Prominent French conservation architect Pierluigi Pericolo told Inrocks magazine it could take triple that time.
"No less than 15 years ... it's a colossal task," said Pericolo, who worked on the restoration of the 19th century St.-Donatien Basilica, which was badly damaged in a 2015 blaze in the French city of Nantes. He said it could take between two to five years just to check the stability of the cathedral that dominates the Paris skyline.
"It's a fundamental step, and very complex, because it's difficult to send workers into a monument whose vaulted ceilings are swollen with water," Pericolo told France-Info. "The end of the fire doesn't mean the edifice is totally saved. The stone can deteriorate when it is exposed to high temperatures and change its mineral composition and fracture inside."
Notre Dame's rector said he would close the cathedral for up to "five to six years," acknowledging that "a segment" of the structure may be gravely weakened.
Pledges of nearly $1 billion have been made by ordinary worshippers and wealthy magnates, including those who own L'Oreal, Chanel and Dior. Presidential cultural heritage envoy Stephane Bern told broadcaster France-Info that 880 million euros ($995 million) has been raised since the fire.
The government was gathering donations and setting up a special office to deal with big-ticket offers.
Criticism already has surfaced in France from those who say the money could be better spent elsewhere, on smaller, struggling churches or on workers.
Philippe also said an international competition will be held to see if the spire should be rebuilt.
"Should we rebuild the spire envisaged and built by Viollet-le-Duc under the same conditions ... (or) give Notre Dame a new spire adapted to the technologies and the challenges of our times?" he said.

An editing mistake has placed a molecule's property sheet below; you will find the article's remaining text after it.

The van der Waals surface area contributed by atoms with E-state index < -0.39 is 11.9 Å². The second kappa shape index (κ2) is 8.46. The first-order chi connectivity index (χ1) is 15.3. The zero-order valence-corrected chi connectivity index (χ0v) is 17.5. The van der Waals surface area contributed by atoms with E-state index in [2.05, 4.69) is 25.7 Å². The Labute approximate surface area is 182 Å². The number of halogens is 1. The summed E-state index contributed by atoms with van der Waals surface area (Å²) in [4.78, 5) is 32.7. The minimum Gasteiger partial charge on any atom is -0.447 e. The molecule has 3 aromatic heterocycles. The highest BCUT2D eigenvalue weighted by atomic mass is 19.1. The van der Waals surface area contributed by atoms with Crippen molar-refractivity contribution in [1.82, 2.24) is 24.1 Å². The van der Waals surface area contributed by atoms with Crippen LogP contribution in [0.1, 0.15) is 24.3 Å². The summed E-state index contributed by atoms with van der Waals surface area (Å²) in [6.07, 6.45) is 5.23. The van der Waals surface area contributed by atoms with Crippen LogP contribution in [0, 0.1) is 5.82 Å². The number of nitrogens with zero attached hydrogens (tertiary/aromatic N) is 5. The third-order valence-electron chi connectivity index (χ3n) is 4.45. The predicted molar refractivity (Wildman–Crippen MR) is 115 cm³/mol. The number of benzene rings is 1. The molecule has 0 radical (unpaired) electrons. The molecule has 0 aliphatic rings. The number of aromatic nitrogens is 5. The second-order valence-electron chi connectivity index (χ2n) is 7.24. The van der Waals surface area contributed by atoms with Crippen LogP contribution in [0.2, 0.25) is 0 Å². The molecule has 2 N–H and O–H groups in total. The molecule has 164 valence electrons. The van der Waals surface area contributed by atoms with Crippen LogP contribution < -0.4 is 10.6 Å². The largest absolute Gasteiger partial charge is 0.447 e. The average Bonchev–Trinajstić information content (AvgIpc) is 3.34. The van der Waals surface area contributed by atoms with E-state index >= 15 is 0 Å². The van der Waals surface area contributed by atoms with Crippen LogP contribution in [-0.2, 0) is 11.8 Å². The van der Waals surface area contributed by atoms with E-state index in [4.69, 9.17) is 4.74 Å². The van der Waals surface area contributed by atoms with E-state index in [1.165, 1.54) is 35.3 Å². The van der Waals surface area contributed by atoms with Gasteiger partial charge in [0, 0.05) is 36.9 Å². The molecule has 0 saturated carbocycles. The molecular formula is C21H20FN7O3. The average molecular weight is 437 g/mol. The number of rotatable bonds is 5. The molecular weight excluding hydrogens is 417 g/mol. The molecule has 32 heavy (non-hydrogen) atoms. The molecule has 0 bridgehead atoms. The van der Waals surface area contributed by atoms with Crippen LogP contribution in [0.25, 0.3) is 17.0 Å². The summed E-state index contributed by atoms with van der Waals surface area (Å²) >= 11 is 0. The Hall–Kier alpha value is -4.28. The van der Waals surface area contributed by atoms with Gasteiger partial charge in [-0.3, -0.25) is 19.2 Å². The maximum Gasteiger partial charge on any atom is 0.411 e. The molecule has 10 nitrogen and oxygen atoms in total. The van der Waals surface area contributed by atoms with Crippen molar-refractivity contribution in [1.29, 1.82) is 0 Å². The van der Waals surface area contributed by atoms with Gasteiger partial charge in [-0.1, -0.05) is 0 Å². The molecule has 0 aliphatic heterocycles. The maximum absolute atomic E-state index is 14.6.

Teams brought in a huge crane and delivered planks of wood to the site Wednesday morning. Firefighters were still examining the damage and shoring up the structure.
Macron called a special Cabinet meeting Wednesday on the fire, which investigators believe was an accident possibly linked to renovation that was already underway on the cathedral.
The Paris prosecutor's office said investigators have still not been able to look inside the cathedral, because it remains dangerous.
About 30 people have already been questioned in the investigation. Among them are workers at the five construction companies who were involved in renovating the church spire and roof.
Neighborhood merchants who depend on tourism to Notre Dame expressed worry about their future. Since the fire, the island that houses the cathedral has been closed to the public and its residents evacuated.
"No one is talking about us," said Patrick Lejeune, president of an association that represents about 150 employees.
Bustling streets are now "totally closed. I don't have access to my office," he said.
The island is considered the heart of Paris, with all distances in France measured from the esplanade in front of Notre Dame.
Later Wednesday evening, bells will toll at cathedrals around France in honor of Notre Dame.
Associated Press writers Angela Charlton and Sylvie Corbet contributed.